Fri 10/16 - Sun 10/18 Beauty and the Beast
Since its appearance in 18th-century France, the fairytale Beauty and the Beast has sparked myriad adaptations (crafted by everyone from Jean Cocteau to Philip Glass) but none with quite the punch of the billion-dollar musical. Planted on Broadway from 1994 to 2007, the musicalized Beauty expands on Disney’s animated blockbuster via new songs by Alan Menken and Tim Rice. Belle, her beastly prince and his castle filled with enchanted household items invite you to be their guest at a limited run presented by NETworks and Broadway in San Antonio. $35-$95, 8pm Fri, 2pm & 8pm Sat, 2pm & 7:30pm Sun, The Majestic Theatre, 224 E. Houston St., (210) 226-3333, majesticempire.com.— BR
Orchesta Buena Vista Social Club: Adiós Tour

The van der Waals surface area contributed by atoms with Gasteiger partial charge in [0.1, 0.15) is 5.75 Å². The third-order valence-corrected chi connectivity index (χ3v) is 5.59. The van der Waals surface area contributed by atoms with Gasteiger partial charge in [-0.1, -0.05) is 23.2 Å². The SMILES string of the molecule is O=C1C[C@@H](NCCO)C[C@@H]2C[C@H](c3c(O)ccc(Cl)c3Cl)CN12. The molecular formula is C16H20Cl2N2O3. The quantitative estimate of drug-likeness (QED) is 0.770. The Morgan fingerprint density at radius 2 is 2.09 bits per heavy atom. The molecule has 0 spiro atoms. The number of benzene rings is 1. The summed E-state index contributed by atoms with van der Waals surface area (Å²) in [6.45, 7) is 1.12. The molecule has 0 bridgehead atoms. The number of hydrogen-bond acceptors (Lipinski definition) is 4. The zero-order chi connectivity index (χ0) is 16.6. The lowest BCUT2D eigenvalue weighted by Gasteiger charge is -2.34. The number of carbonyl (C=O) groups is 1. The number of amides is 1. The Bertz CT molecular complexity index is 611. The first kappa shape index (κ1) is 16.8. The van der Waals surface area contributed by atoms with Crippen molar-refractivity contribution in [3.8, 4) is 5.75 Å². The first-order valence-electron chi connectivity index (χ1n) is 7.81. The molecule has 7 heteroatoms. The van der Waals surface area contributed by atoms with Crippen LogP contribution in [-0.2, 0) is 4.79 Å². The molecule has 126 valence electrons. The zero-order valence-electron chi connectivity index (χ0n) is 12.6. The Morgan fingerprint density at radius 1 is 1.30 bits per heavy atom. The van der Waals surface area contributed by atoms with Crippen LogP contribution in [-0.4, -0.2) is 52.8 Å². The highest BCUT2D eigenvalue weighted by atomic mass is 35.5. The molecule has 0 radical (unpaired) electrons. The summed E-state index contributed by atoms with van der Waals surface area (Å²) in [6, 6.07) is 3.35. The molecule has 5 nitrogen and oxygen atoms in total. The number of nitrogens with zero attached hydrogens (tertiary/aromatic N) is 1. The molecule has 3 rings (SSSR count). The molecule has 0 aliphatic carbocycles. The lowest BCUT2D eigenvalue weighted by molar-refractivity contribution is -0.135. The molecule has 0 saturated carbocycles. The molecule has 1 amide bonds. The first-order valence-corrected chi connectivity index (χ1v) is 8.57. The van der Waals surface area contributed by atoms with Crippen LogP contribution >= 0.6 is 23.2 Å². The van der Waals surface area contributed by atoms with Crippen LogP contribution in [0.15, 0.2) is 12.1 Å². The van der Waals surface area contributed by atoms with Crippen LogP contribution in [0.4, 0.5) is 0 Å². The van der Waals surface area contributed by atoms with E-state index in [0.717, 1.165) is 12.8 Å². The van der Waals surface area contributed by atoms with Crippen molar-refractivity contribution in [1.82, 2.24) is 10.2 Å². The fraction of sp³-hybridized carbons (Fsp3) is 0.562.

The release of the Buena Vista Social Club’s eponymous album in 1997 was something of a musical equivalent to uncovering the Dead Sea Scrolls. The Cuban sound had been ubiquitous in American culture through the 1940s and ‘50s, be it through Dizzy Gillespie’s famed Afro-Cuban Orchestra or Desi Arnaz’s portrayal as bandleader Ricky Ricardo on I Love Lucy, then with the embargo in 1960 … nothing. The signal went silent. It was easy to imagine, at least from an American perspective, that all the musical, artistic and cultural energy emanating from Cuba just stopped cold with the rise of Fidel Castro and communism. This made the Buena Vista Social Club all the more special: Here was a vanished form, assumed lost for good, suddenly rebroadcasting, and sounding more vibrant than ever. That the voices behind that record — bandleader Compay Segundo, singer Ibrahim Ferrer, pianist Rubén González — were the same musicians that had captured American audiences before the embargo, made the LP’s impact that much more substantial. Nearly two decades have passed since Buena Vista emerged from Havana, and those audiences have kept feeling their sound in sold-out shows the world over. To maintain the vitality of the band, Buena Vista has invited a cast of modern Cuban musicians into the fold to further push the sound. Despite the band’s many senior members, they’ve never failed to come alive in concert, a tradition that’s continued from their historic first appearances in Havana up through their upcoming show this Saturday at Laurie Auditorium. $29-$110, 7:30pm Sat, Laurie Auditorium, Trinity University, 715 Stadium Drive, (210) 999-8117, artssa.org.— J.D. Swerzenski